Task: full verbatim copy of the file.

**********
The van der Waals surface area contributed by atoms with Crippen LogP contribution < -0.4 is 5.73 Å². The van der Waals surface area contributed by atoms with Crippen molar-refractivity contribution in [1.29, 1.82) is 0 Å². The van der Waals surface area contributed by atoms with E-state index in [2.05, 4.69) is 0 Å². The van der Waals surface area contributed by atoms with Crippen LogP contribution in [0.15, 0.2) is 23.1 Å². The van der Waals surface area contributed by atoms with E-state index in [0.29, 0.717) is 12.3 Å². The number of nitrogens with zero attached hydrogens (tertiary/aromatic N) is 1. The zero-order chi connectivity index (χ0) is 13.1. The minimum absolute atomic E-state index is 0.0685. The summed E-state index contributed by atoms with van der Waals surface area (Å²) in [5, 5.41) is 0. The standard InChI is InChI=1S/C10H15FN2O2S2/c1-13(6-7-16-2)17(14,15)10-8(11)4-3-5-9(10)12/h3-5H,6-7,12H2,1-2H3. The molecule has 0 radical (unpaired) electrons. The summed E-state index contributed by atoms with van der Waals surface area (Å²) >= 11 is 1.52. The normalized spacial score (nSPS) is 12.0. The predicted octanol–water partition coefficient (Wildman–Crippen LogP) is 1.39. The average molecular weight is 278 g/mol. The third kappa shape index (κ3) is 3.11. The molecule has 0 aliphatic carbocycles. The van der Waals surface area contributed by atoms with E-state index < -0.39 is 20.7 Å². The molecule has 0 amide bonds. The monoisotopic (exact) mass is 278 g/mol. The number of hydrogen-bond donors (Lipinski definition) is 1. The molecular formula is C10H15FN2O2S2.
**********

The van der Waals surface area contributed by atoms with Crippen LogP contribution < -0.4 is 5.73 Å². The van der Waals surface area contributed by atoms with Crippen molar-refractivity contribution in [1.29, 1.82) is 0 Å². The van der Waals surface area contributed by atoms with E-state index in [2.05, 4.69) is 0 Å². The van der Waals surface area contributed by atoms with Crippen LogP contribution in [0.15, 0.2) is 23.1 Å². The van der Waals surface area contributed by atoms with E-state index in [0.29, 0.717) is 12.3 Å². The number of nitrogens with zero attached hydrogens (tertiary/aromatic N) is 1. The zero-order chi connectivity index (χ0) is 13.1. The minimum absolute atomic E-state index is 0.0685. The summed E-state index contributed by atoms with van der Waals surface area (Å²) in [5, 5.41) is 0. The standard InChI is InChI=1S/C10H15FN2O2S2/c1-13(6-7-16-2)17(14,15)10-8(11)4-3-5-9(10)12/h3-5H,6-7,12H2,1-2H3. The molecule has 0 radical (unpaired) electrons. The summed E-state index contributed by atoms with van der Waals surface area (Å²) >= 11 is 1.52. The normalized spacial score (nSPS) is 12.0. The predicted octanol–water partition coefficient (Wildman–Crippen LogP) is 1.39. The average molecular weight is 278 g/mol. The third kappa shape index (κ3) is 3.11. The molecule has 0 aliphatic carbocycles. The van der Waals surface area contributed by atoms with E-state index < -0.39 is 20.7 Å². The molecule has 0 amide bonds. The monoisotopic (exact) mass is 278 g/mol. The number of hydrogen-bond donors (Lipinski definition) is 1. The molecular formula is C10H15FN2O2S2.